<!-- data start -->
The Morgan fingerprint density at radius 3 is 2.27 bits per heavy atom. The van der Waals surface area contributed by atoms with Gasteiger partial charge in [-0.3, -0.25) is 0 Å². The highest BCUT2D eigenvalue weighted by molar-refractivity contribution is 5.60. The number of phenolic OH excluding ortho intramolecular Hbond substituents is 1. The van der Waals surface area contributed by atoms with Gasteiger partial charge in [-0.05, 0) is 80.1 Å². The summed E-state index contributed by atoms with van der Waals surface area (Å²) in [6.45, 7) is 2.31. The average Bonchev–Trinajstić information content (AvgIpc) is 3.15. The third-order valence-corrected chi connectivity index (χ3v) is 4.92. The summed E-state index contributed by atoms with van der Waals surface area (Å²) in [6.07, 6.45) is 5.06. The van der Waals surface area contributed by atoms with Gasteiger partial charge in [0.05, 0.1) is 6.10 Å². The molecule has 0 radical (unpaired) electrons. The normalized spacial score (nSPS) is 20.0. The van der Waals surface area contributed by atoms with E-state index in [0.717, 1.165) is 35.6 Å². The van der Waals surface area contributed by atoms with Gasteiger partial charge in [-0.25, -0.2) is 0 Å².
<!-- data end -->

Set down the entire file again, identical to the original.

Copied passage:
The Morgan fingerprint density at radius 3 is 2.27 bits per heavy atom. The van der Waals surface area contributed by atoms with Gasteiger partial charge in [-0.3, -0.25) is 0 Å². The highest BCUT2D eigenvalue weighted by molar-refractivity contribution is 5.60. The number of phenolic OH excluding ortho intramolecular Hbond substituents is 1. The van der Waals surface area contributed by atoms with Gasteiger partial charge in [-0.05, 0) is 80.1 Å². The summed E-state index contributed by atoms with van der Waals surface area (Å²) in [6.45, 7) is 2.31. The average Bonchev–Trinajstić information content (AvgIpc) is 3.15. The third-order valence-corrected chi connectivity index (χ3v) is 4.92. The summed E-state index contributed by atoms with van der Waals surface area (Å²) in [6.07, 6.45) is 5.06. The van der Waals surface area contributed by atoms with Gasteiger partial charge in [0.05, 0.1) is 6.10 Å². The molecule has 0 radical (unpaired) electrons. The normalized spacial score (nSPS) is 20.0. The van der Waals surface area contributed by atoms with E-state index in [0.717, 1.165) is 35.6 Å². The van der Waals surface area contributed by atoms with Gasteiger partial charge in [-0.25, -0.2) is 0 Å².